Killing Time

Hurricane Sandy has since come and gone. In its wake? An entire coastline is destroyed and small towns are left trying to figure out the extent of the damage. Days are spent cleaning up the reminders of gale force winds that ripped large oaks from their perches, sent debris cascading through neighborhood streets, and toppled telephone and power lines like they were lined up dominoes.

And me? I sit and wait. No power, spotty cell phone reception that allows for the random text message in and out, not to mention the threat of the water contamination and looming shut-off (glad I housed that SIGG bottle of water earlier).

So I do my best attempting to keep myself busy: raking leaves in the yard and returning flower pots to their original spots, with the goal of restoring homeostasis to my little corner of the cul-de-sac. Heading indoors, I attempt to complete work that doesn’t require access to old emails (inaccessible) or Internet connection (unavailable). I write in my journal, chronicling my thoughts, I sketch outlines for three new story ideas and read, read, and read again.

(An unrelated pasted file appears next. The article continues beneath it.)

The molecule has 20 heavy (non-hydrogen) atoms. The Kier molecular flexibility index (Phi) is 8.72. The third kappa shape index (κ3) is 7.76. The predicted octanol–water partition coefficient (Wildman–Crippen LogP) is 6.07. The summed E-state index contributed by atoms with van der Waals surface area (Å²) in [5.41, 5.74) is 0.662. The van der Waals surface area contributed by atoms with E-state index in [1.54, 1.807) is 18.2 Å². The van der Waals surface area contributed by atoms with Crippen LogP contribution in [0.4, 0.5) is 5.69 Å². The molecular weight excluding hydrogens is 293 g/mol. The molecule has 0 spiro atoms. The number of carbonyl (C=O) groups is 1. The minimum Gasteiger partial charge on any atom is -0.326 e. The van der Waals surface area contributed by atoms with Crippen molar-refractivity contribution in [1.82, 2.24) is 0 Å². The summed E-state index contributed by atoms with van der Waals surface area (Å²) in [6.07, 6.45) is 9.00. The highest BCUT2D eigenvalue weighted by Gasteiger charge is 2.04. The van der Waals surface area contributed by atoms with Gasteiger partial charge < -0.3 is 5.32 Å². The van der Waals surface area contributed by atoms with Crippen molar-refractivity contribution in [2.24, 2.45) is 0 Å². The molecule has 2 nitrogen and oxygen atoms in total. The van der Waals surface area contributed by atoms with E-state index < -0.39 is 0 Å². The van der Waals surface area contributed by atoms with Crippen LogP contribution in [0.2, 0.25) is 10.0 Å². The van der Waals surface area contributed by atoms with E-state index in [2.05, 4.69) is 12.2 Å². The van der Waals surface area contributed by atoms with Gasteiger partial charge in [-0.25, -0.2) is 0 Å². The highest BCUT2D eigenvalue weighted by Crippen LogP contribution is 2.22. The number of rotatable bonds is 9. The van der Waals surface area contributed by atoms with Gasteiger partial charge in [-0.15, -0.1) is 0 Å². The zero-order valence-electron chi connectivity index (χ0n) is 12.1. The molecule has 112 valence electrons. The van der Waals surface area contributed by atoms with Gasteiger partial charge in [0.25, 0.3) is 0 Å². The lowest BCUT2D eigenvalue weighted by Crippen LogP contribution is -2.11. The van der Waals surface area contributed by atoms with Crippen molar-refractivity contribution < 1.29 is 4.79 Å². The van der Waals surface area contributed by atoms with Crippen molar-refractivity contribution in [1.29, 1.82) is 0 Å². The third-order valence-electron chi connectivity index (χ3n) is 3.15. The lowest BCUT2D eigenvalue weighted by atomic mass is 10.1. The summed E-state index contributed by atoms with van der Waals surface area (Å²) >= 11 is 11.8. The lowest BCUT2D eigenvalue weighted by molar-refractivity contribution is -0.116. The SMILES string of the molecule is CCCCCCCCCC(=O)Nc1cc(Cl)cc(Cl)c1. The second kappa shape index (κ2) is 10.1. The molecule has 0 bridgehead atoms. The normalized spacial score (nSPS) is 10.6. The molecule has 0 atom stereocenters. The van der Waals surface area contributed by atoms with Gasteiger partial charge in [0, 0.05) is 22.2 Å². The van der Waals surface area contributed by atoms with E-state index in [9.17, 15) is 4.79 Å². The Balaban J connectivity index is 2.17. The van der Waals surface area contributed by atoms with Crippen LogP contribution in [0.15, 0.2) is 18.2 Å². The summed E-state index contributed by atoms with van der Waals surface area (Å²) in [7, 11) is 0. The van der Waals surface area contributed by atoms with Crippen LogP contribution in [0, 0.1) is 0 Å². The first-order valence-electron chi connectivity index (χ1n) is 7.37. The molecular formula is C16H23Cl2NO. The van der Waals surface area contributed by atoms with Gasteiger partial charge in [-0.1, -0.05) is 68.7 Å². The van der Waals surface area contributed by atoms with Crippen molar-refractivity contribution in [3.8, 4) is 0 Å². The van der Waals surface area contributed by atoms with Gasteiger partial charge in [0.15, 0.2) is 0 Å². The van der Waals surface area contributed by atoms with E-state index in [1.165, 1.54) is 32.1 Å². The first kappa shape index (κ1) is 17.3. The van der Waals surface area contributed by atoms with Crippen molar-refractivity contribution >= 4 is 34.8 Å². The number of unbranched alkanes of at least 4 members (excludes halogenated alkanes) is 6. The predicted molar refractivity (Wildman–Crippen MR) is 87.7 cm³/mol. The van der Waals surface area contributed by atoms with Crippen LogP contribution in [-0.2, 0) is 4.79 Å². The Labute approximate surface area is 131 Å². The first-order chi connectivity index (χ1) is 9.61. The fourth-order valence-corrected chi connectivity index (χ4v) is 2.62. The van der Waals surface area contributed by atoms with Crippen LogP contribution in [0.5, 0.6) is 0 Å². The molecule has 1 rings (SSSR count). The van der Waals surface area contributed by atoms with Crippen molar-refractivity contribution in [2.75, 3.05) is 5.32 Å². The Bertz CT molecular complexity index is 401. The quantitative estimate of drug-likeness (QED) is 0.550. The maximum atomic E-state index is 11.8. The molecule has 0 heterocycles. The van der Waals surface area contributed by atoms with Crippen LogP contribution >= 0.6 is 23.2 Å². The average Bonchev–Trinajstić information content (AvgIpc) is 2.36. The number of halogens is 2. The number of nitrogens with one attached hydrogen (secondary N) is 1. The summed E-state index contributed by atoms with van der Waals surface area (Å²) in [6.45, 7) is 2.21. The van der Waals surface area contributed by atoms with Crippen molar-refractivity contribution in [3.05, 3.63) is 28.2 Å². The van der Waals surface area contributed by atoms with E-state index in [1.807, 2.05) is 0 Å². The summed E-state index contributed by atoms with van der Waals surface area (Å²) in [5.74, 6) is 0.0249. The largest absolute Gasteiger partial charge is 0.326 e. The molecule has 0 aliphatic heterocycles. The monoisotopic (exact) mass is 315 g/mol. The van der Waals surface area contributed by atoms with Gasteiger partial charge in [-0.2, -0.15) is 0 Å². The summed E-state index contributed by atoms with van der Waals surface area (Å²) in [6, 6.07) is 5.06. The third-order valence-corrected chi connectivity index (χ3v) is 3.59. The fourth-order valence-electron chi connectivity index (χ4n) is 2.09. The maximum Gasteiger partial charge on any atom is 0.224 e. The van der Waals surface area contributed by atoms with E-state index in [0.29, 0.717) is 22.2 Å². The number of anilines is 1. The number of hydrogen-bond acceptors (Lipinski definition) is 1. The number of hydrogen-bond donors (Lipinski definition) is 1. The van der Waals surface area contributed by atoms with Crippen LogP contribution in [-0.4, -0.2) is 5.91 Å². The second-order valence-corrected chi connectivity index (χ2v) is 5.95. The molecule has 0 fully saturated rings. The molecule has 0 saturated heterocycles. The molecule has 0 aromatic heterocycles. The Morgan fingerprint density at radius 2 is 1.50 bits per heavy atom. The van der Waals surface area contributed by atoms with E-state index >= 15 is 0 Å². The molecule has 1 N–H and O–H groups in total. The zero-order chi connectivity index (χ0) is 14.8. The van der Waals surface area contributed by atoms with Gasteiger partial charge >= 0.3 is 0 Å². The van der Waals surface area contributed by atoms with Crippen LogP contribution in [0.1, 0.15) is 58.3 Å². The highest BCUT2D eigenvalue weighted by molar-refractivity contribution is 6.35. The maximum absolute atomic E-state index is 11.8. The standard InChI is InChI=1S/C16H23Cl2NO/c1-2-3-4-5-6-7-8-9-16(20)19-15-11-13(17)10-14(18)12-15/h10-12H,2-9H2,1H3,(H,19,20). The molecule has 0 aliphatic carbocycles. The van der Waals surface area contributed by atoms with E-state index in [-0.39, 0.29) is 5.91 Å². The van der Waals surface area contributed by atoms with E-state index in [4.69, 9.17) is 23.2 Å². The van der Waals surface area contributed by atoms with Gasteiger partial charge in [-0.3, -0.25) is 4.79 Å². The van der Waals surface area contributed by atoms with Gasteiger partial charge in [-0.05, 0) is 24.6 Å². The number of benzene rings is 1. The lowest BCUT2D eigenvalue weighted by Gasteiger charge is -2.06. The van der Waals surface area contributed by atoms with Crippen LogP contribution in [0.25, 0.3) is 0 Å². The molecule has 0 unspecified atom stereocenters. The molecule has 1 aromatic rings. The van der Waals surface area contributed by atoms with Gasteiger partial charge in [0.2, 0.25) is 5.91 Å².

Despite all of this, I find myself sitting and pondering the predicament we’re in. I feel effectively cut off from the outside world and access to information that would keep me connected to a world that has gone on without us. Even our generator-powered supermarket has no newspapers to devour. So I wonder: what’s happening out there? Do they realize we’re gone? Do they miss us? Do they wonder how we are doing? When we will rejoin their ranks? When will this end?


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